Saturday, December 25, 2021

#2504: Steven Bancarz

Lynda Balneaves is the president of the Society of Integrative Oncology, and a ridiculous and lunatic crackpot – but also frighteningly influential. She is, however, also Canadian, and although her work has enjoyed some influence in the US, she is accordingly disqualified for an entry.


Steven Bancarz doesn’t enjoy the same level of influence, but is much funnier. Bancarz is a youtuber and “former New Ager saved by Christ”, and he has brought all the reasoning patterns and critical thinking skills that characterized his New Age stuff – ostensibly, he “actively participated in astral projection, Christ-consciousness and more” ­to his newfound radical fundamentalism. Indeed, Bancarz seems to have taken most of his New Age beliefs about orgone, chakras and astral projections with him into Christianity – he just inverted the evaluations.


So according to Bancarz, the 2017 Super Bowl, for instance, was, as is “typicalfor Superbowl halftime shows, a Satanic ritual: “Pentagrams lining the stage at the Superbowl halftime show. Cross-dressing men with makeup dancing on stage. Flames, black clothing, 666 hand signs over the eyes.” In fairness, both Alex Jones and Dave Daubenmire made similar observations, which alone tells you most of what you need to know about Bancarz’s interpretive and cognitive abilities.


Bancarz is, with one Josh Peck, also the author of a book, The Second Coming of the New Age: The Hidden Dangers of Alternative Spirituality in Contemporary America and Its Churches. We haven’t read it, but apparently it reports on “perverse dealings the authors personally witnessed from their experiences deep within the New Age Movement” and explains the “real and dangerous supernatural force lurks behind the New Age”, the “[c]onnections between New Ageism, fallen angels, extraterrestrials, and the Nephilim” and “[h]ow quantum physics is being manipulated to promote the New Age agenda” (yes, New Age gurus engage in plenty of quantum woo; we suspect that’s not precisely what Bancarz and Peck have in mind). It also lays out the “[w]arning signs and influences of the occult in your life and home, and what to do if you are under spiritual attack.” In short, our “lives, our relationships, our world, and our churches all depend on our willingness to take action against the deceit of New Age spirituality.”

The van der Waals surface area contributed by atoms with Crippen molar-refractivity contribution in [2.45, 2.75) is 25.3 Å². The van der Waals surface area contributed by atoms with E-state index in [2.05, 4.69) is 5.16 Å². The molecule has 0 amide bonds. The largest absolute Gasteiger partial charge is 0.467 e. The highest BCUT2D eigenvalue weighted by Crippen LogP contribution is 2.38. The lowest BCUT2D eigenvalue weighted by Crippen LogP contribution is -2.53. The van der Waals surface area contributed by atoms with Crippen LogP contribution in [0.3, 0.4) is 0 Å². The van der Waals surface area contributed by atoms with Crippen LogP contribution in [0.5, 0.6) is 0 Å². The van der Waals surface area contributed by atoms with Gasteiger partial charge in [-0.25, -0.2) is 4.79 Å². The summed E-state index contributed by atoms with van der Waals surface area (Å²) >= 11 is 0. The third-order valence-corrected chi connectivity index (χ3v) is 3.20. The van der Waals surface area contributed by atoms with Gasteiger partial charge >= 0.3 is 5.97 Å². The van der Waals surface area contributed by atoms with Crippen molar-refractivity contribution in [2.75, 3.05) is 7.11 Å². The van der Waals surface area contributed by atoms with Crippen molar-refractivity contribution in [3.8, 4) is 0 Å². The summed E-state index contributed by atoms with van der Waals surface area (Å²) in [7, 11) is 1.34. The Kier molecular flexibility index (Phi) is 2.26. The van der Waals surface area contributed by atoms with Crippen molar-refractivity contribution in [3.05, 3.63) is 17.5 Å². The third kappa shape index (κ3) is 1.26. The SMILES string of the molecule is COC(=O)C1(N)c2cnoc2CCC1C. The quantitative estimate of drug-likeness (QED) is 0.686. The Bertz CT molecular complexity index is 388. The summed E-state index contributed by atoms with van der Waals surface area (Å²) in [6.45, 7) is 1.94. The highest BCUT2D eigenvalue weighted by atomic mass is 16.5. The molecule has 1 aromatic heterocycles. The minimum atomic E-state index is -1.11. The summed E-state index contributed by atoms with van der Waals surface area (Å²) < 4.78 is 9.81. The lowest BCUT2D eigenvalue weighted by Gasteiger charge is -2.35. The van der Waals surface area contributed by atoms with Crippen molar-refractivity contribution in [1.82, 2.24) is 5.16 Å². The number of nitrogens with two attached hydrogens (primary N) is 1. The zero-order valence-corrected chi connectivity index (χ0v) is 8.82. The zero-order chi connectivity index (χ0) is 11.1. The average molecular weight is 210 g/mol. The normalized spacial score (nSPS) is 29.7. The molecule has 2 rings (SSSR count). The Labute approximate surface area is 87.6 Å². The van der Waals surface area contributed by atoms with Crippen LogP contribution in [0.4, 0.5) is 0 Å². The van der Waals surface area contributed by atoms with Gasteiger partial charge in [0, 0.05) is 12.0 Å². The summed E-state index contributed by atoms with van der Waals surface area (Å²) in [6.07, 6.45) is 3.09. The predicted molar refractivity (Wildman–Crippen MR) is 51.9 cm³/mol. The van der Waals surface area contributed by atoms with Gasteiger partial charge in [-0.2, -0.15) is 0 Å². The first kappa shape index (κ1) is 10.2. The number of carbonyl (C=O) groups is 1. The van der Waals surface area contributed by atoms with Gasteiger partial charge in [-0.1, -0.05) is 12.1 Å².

For the most part, Bancarz’s conversion seems to have been an ideological regression to the 1980s Christian paranoia/sensationalism –  the “Turmoil in the toybox”-stuff of, say, Phil Phillips and Gary Greenwald. Here, for instance, is Bancarz explaining (or whatever you call it) how possessing various items, toys and objects can give demons “legal rights” to do their demon stuff to you.


Diagnosis: One of the most laughable dingbats on the Internet, but he does enjoy quite a number of followers – far more now, as a fundie, than before, apparently. Probably mostly harmless nevertheless, in the sense that e.g. parents who listen to him would probably have ruined their kids’ lives anyway, Bancarz or not.

1 comment:

  1. I played hockey with him one year, he's a goalie. Studied philosophy, I met up with him when he was new age,had the website and all, before the whole born again stuff. We watched a ho key game together, maybe 9 years ago?

    I was stuck in that new age vibe at the time, so we resonated (perfect language for this!). Haven't talked to him since, he was never pressuring me into his views, we just caught up, shot the shit. Steve was alright. Definitely been around people I don't like! And I didn't mind Stece.